November 19, 1999
Tony Blair leads a country - Homer Simpson leads a life devoted to doughnuts. Tony Blair hob-nobs with heads of state - Homer hangs out in a dive bar. So when Mr Blair is a father again next year, who should he look to as a role model?
Yes, Homer Simpson!
At least that's according to Lancaster University psychology professor Charlie Lewis who reckons that cartoon character Homer is one of the best examples of modern fatherhood.
He says many fathers could learn from Homer's fondness for watching TV with his children, to whom he's utterly devoted.
He said : "In many households, like the Simpsons, the father is a rather benign figure who comes in from work late at night.
"The main place where fathers interact with their children is in front of the telly - much like Homer Simpson.
"Homer is a very good western cultural icon for fathers."
Apart from Bart, Homer is father to girls Maggie and Lisa and spends much of his time chauffeuring them about.
Homer does of course have a fondness for beer and food at his favourite haunt, The Frying Dutchman, which he almost put out of business when it held an "all you can eat" competition.
He also forgets birthdays and eats with his mouth open.
But Prof Lewis pointed out : "He has recently started going to parenting classes, so at least Homer is trying to be a good parent in his old age."
Mr Blair is already showing Homer-like parenting qualities, says Prof Lewis.
Wild horses - or even wife Marge - can't drag Homer away from the telly.
And one of Mr Blair's favourite pastimes is watching football with his kids.
He even let slip that he would rather have been watching the Scotland-England game than flying half way round the world to the heads of Commonwealth conference earlier this month.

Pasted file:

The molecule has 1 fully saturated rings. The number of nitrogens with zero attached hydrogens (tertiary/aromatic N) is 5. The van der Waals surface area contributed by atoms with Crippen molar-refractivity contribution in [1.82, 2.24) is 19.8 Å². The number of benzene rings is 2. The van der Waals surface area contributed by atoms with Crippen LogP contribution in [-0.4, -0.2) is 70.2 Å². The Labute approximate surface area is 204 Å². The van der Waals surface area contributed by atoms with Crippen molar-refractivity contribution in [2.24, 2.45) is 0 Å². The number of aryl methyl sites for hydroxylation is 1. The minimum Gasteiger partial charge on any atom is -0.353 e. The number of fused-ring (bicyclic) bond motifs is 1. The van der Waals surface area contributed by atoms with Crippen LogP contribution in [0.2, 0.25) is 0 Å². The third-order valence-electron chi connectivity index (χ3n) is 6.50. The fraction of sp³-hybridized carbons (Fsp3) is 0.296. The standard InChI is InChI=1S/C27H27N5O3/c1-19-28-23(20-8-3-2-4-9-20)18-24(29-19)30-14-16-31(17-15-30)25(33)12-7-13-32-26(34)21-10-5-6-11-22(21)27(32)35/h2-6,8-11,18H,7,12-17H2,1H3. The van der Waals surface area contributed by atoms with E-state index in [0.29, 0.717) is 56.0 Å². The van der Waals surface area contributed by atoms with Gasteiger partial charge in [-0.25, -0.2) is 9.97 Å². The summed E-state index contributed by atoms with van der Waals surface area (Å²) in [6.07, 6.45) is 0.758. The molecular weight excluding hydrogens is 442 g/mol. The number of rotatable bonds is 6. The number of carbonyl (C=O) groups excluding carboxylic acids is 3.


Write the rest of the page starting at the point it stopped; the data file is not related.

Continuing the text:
According to Prof Lewis, this telly tendency is a good pointer to good parenting.
He said : "Sitting at home watching the football with his kids is what Homer is good at, but most men find they cannot do that because they are too busy - or emotionally unable to.
"This doesn't mean that all fathers should be slobs, but they should spend more time with their kids."
Prof Lewis said fathers in high-pressure jobs like Mr Blair's often could not spend as much time as they would like with their children.
Mr Blair even admitted as much at the Labour Party conference earlier this year.
"We're only flesh and blood in the end. Sometimes can't sleep. Worry about the job. Worry about the kids. Worry about growing old."
But Prof Lewis said that it was clear from these and other statements that Tony Blair and Homer were both triers.
He said : "I don't think Tony Blair is being cynical when he talks about how much his children mean to him."
A devoted husband, Homer leaves his wife Marge with few complaints - apart from those already mentioned.
But Adrienne Burgess, author of the book Fatherhood Reclaimed, said we should not rush to praise Homer as an icon of fatherhood.
While she admitted he was devoted to his kids, he was also a fool, reinforcing cultural stereotypes of fathers as buffoons.
She said : "He is deeply attached to his family, but he is seen as a fool.
"The family is central to his life, but his buffoonery seems to undermine that."
She said a better cartoon role model for Mr Blair would be the Rugrats' Chazz Finster, father of Chucky.
She said : "He is a lone father, but he does all the things like putting Chucky to bed.
"In fact, all the parents in Rugrats participate - they are always running around changing nappies - but they are portrayed as competent parents, not buffoons."